Elizabeth: By aligning with Anthony’s NWSA this placed Shaw at the center of the rivalry between the AWSA and the NWSA. And here we’ll give a brief bit of backstory regarding these two organizations. You can hear more about it in our episode 100 Years of Woman Suffrage but here’s the condensed version. After the Civil War, women suffrage supporters organized the American Equal Rights Association (AERA) in 1866 whose purpose was “to secure Equal Rights to all American citizens, especially the right of suffrage, irrespective of race, color or sex.” The debates over the Fourteenth and Fifteenth amendments caused a major split in the coalition of white feminists aligned with advocates of voting rights for black men. The feminist and abolitionist movements had been closely tied, almost one in the same since the early 19th century.

Averill: But, the debates over these two amendments pitted votes for women against votes for black men. The Fourteenth Amendment proposed to only protect the voting rights of “male inhabitants.” In fact, the amendment was the first time that “male” was inserted into the Constitution at all. Then, the Fifteenth Amendment declared that states could not deny the right to vote based on “race, color, or previous condition of servitude” – the amendment did not mention sex. These were deliberate omissions and led to fierce debates between advocates for women’s suffrage.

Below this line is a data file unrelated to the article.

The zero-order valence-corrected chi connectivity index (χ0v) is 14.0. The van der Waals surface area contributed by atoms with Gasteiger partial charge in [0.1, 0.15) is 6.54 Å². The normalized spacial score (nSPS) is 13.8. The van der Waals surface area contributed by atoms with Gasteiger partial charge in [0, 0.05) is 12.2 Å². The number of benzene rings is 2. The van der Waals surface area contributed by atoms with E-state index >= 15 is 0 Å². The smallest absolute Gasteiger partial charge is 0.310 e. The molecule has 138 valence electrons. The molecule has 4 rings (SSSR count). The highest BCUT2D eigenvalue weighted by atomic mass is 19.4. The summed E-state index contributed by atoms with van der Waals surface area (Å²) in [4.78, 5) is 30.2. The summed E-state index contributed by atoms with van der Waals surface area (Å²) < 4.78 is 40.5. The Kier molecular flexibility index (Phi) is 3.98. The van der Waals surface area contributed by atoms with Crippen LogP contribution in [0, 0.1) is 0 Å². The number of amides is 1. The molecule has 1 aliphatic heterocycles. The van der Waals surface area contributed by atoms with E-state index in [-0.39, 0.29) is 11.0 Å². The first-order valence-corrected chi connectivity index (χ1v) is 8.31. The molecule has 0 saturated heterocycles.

Elizabeth: Susan B. Anthony and Elizabeth Cady Stanton were privately approached by Wendell Phillips and Theodore Tilton to suspend work for universal suffrage and to concentrate on getting the vote for Black men only. Apparently Anthony responded that “she would sooner cut off her right arm before she would ever work for or demand the ballot for the black man and not the woman.” She saw it as a betrayal to be asked to compromise on the issue of universal suffrage. This caused a rift between Anthony and Frederick Douglass and they divided over the issue. Douglass believed that it was a matter of life and death to grant emancipated Black men the right to vote.

Averill: Anthony’s other statements cast this debate in a different light. Anthony stated, “It is not a question of precedence between women & black men. Neither has a claim to precedence upon an Equal Rights platform. But the business of this association is to demand for every man black or white, and for every woman, black or white, that they shall be this instant enfranchised and admitted into the body politic with equal rights and privileges.”[3]